BY Carl Bittenbender

On July 9, 2003, at 1041 hours, Evesham (NJ) Fire-Rescue responded to a structure fire at the Evesham Veterinary Clinic, which would turn out to be a very challenging occupancy. The one-story, 60-foot 2 60-foot structure of ordinary construction was open for business and operating; 15 staff members and 50 animals were inside. The clinic was located on the northbound side of New Jersey Route 73, a four-lane divided highway. The weather was hot and humid; the temperature was 90°F.

Two engines, one heavy rescue, two basic life support (BLS) units, one command unit, one support vehicle, and three fire inspectors responded to the call within minutes. Initial reports to the first-out engine reported a fire in the basement and that the communications center was just then receiving the fire alarm for that address. Moments later, an updated report from the communications center noted that police personnel were on location with “smoke showing and people refusing to leave the building.”

At 1044 hours, a fire inspector arrived on-scene and confirmed a working base-ment fire. At the same time, the first BLS unit arrived. Both members reported being on-scene and advised communications that they would be assisting the first-arriving engine with suppression activities. The staff, outside the clinic, reported that all employees were accounted for and some of the animals inside had been removed, but there were still more inside the burning structure.

On hearing the reports from communications and the confirmation of a working fire, the responding deputy chief asked communications to add a mutual-aid ladder company, a BLS unit, a rapid intervention team (RIT), and a cover assignment for the incident. The deputy chief requested the extra staffing because of the ongoing heat wave in the area.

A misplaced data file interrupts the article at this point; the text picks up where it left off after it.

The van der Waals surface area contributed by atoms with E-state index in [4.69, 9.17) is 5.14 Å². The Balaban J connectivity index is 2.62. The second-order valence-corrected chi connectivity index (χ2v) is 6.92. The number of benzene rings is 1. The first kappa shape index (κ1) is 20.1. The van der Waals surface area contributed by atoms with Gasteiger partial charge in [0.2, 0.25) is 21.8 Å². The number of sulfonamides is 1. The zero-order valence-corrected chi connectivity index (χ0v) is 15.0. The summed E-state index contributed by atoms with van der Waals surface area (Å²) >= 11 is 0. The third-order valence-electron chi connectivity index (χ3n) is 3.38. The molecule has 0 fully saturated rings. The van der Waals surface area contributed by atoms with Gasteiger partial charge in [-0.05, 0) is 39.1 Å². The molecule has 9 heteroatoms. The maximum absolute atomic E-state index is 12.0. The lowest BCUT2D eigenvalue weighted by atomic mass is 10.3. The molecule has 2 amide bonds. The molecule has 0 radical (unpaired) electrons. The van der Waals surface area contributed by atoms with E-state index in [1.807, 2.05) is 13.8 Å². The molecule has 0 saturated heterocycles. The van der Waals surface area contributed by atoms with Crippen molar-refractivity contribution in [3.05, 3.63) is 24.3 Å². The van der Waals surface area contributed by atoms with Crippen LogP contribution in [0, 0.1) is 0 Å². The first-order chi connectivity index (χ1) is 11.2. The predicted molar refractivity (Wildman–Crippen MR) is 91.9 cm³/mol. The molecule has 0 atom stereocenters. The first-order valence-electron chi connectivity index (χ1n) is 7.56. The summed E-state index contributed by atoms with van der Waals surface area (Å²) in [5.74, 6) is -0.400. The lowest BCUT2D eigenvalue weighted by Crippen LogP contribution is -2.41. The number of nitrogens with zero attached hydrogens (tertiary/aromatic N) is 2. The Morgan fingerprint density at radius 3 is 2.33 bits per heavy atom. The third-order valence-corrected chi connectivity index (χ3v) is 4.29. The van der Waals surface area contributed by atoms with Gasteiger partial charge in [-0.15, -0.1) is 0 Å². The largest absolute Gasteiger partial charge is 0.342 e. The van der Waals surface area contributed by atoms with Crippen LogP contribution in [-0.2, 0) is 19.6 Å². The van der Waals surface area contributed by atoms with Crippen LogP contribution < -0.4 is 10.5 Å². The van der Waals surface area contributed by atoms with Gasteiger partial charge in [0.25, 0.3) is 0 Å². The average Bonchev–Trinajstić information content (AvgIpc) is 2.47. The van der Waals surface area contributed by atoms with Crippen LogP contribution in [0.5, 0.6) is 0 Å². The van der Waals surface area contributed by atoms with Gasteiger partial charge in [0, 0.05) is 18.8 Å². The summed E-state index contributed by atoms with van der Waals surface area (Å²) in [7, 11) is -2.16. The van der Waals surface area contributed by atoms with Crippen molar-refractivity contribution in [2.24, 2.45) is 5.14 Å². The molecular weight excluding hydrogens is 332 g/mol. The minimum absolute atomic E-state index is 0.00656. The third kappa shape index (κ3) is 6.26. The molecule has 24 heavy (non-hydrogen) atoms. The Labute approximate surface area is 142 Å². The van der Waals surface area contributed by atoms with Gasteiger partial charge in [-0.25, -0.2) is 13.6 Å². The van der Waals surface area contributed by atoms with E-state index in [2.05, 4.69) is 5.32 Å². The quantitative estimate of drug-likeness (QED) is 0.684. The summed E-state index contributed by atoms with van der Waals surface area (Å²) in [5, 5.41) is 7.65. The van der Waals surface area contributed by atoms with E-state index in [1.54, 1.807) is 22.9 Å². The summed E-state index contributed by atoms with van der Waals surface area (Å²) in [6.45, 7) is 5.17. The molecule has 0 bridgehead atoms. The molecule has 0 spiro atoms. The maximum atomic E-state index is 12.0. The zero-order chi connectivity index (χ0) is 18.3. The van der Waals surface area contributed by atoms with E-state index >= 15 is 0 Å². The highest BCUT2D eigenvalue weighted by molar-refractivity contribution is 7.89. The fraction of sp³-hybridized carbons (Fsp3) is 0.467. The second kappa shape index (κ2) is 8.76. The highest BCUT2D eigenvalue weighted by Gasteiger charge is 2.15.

(1) Exterior view of side B; note the basement access doors on side C at left. (Photos by David Knott.)
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The first engine arrived at 1046 hours and positioned at the B/C corner of the structure. The engine’s captain communicated that the company was leading off with a handline and requested that the next-due engine provide a water supply. From previous fire inspections, engine company members knew the building had sloped basement access doors at the B/C corner and that they would provide the most direct access to the basement. A captain, one engine company firefighter, and one firefighter from the BLS unit stretched a 200-foot, 13/4-inch handline through the basement doors for an aggressive interior attack on the well-involved basement fire, which also in-volved the electrical panel (photo 1).

The remaining firefighter from the BLS unit placed the two ladders from the engine company and performed outside ventilation of the windows on the B side of the structure above the fire area.

Firefighters discovered that the structure’s basement contained two separate areas that were divided by a steel fire door. One area, which suffered heat and smoke damage but was not involved in fire, housed bulk pet supplies including food, medications, shampoos, and other items. The area involved in fire contained bulk dry goods, sanitary supplies (paper towels, detergents, and stacks of old newspapers for lining the animal cages), and discarded medical waste that was stored for disposal. The basement was accessed through the exterior basement doors or by an interior stairwell.

As the second-due engine approached the scene, the officer decided to enter the parking lot of an adjacent office complex to obtain a water supply. His crew laid a five-inch supply line from the wooded property line between the veterinary clinic and the office complex to the second-due hydrant located approximately 150 feet away. The remainder of the crew threw a 14-foot roof ladder down into the woods, crushing down heavy brush and briars along the property line. Using the ladder to cross over the brush, the crew dragged the supply line through the woods to the first-in engine. The first-due hydrant was across the road from the clinic; however, the officer elected not to take this hydrant, since it would have had required laying the supply line across a four-lane divided highway. This would have caused severe congestion and would have severely hampered the timely arrival of the other responding apparatus.